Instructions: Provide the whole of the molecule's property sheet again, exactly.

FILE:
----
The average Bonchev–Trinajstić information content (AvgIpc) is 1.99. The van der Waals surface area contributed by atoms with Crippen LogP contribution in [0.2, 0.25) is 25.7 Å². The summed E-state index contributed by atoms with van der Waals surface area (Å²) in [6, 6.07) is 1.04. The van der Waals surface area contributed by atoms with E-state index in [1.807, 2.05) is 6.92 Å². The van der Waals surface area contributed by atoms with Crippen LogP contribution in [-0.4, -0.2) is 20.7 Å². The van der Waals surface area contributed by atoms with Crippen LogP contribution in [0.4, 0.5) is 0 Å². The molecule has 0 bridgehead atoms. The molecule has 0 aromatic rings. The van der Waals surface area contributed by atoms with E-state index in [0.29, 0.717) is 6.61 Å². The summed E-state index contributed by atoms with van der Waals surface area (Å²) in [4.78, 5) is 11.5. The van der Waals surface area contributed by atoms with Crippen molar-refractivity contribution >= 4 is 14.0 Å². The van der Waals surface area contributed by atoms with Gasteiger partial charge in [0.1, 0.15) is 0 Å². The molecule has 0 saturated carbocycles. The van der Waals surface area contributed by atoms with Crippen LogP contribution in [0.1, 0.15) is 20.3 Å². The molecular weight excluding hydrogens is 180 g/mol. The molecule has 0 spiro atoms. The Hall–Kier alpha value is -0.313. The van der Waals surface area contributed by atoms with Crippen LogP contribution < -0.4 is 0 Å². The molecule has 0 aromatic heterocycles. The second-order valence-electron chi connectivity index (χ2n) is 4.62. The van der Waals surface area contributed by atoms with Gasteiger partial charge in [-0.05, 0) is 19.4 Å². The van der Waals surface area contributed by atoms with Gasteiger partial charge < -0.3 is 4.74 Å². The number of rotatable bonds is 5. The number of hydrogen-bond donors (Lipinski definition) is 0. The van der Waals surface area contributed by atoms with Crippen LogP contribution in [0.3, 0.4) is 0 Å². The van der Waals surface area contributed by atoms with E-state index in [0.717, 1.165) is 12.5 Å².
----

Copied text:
The average Bonchev–Trinajstić information content (AvgIpc) is 1.99. The van der Waals surface area contributed by atoms with Crippen LogP contribution in [0.2, 0.25) is 25.7 Å². The summed E-state index contributed by atoms with van der Waals surface area (Å²) in [6, 6.07) is 1.04. The van der Waals surface area contributed by atoms with E-state index in [1.807, 2.05) is 6.92 Å². The van der Waals surface area contributed by atoms with Crippen LogP contribution in [-0.4, -0.2) is 20.7 Å². The van der Waals surface area contributed by atoms with Crippen LogP contribution in [0.4, 0.5) is 0 Å². The molecule has 0 bridgehead atoms. The molecule has 0 aromatic rings. The van der Waals surface area contributed by atoms with E-state index in [0.29, 0.717) is 6.61 Å². The summed E-state index contributed by atoms with van der Waals surface area (Å²) in [4.78, 5) is 11.5. The van der Waals surface area contributed by atoms with Crippen molar-refractivity contribution >= 4 is 14.0 Å². The van der Waals surface area contributed by atoms with Gasteiger partial charge in [0.1, 0.15) is 0 Å². The molecule has 0 saturated carbocycles. The van der Waals surface area contributed by atoms with Crippen LogP contribution in [0.1, 0.15) is 20.3 Å². The molecular weight excluding hydrogens is 180 g/mol. The molecule has 0 spiro atoms. The Hall–Kier alpha value is -0.313. The van der Waals surface area contributed by atoms with Crippen LogP contribution < -0.4 is 0 Å². The molecule has 0 aromatic heterocycles. The second-order valence-electron chi connectivity index (χ2n) is 4.62. The van der Waals surface area contributed by atoms with Gasteiger partial charge in [-0.05, 0) is 19.4 Å². The van der Waals surface area contributed by atoms with Gasteiger partial charge < -0.3 is 4.74 Å². The number of rotatable bonds is 5. The number of hydrogen-bond donors (Lipinski definition) is 0. The van der Waals surface area contributed by atoms with Crippen LogP contribution in [0.3, 0.4) is 0 Å². The van der Waals surface area contributed by atoms with E-state index in [0.717, 1.165) is 12.5 Å².